Two Wilsonites will receive the Jim Miller Artistic and Cultural Award at the 2013 Wilson Historical Society/Museum Annual Recognition Dinner.

Randy Hacker and Sherry Gray will be honored at 6 p.m. Saturday in the Lee/Chamber of Commerce Building. Hacker will be honored for the lighted eagle statue he sculpted that is at the east entrance to Wilson from U.S. Highway 70, and Gray will be honored for designing the Wilson city flag that features an eagle in the background with an oil derrick and train engine in the foreground.

The recognition dinner will also feature a continuous slide show presentation of pictures from early Wilson. The slide show was created as part of Wilson's centennial celebration, which runs through Nov. 2, 2014 — which is 100 years from when Wilson was incorporated. In addition, Carole Gandy Pinches, president of the Wilson Historical Society, will speak about the founding and early days of Wilson.

Hacker is a native of Wilson, who for the past 19 years, has worked for the city of Wilson. But as time and money allow, he follows his passion of wood carving and sculpting.

Hacker had done lots of wood carving before he ever thought about getting into sculpturing. But with the JSC bronze foundry located — at that time — on Main Street, he started stopping by to see what his good friends Jim and Sam O'Dell were doing. It was at the foundry that he met Jim Miller, local artist and sculptor, when Miller was having some of his statues cast by the foundry. Further encouragement from Miller, along with the constant support of the O'Dells, started Hacker into sculpting.

Hacker decided to sculpt an eagle. For the eagle to be recognized, he decided to make it big — the eagle has a wing span of 12 feet and weighs more than 1,000 pounds. He started the process at his house, but it quickly became too big, so the O'Dells allowed him to finish the eagle at their foundry. From start to finish, the eagle took almost four years.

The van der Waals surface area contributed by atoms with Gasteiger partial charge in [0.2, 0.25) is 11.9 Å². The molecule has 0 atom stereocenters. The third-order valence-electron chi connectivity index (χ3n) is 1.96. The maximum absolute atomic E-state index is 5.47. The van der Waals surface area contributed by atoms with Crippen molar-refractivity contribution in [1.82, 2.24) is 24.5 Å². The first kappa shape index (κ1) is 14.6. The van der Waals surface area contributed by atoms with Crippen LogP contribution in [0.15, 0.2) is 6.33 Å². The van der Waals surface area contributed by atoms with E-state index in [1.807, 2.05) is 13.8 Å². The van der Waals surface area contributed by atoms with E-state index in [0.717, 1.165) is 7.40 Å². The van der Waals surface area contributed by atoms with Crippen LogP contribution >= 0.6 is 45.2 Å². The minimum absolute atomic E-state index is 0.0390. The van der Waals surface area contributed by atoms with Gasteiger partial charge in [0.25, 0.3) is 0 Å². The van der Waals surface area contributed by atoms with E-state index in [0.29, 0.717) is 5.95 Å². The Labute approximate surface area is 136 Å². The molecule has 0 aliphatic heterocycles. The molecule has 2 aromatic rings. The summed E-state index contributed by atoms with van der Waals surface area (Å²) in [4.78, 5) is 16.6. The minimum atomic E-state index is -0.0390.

The eagle was unveiled on March 24, 2006, at its present site, followed by a ceremony and luncheon at Wilson High School. Since then, the lighted eagle has stood as a proud symbol of Wilson and its heritage.

Gray attributes her interest in drawing to her junior high school art teacher in Ringling. According to her, "those art classes were more complex and inspiring" than any art classes she had while attending college.

When her mother-in-law saw the announcement about the Wilson Historical Society's city flag contest, she encouraged Gray to enter. Being a native of Ringling, she had to ask her husband Zane, who was born and raised in Wilson, what he thought would best describe Wilson. His reply: "the railroad, oil and the eagle."

Gray submitted her entry and began the waiting process. At some point, she assumed someone else had won and was excited that Wilson would have a city flag, no matter who had won.

After dismissing it from her mind, she received a call asking her to make a few adjustments to her drawing. She was surprised to realize the contest wasn't over and she still had a chance of winning. Before long, another call announced her as the winner. Never having drawn a flag before, she was quite surprised, but very honored to have her design chosen.

The Jim Miller Award was established in 2010 when Miller was recognized for his outstanding contributions to preserving the heritage of Oklahoma and the Southwest.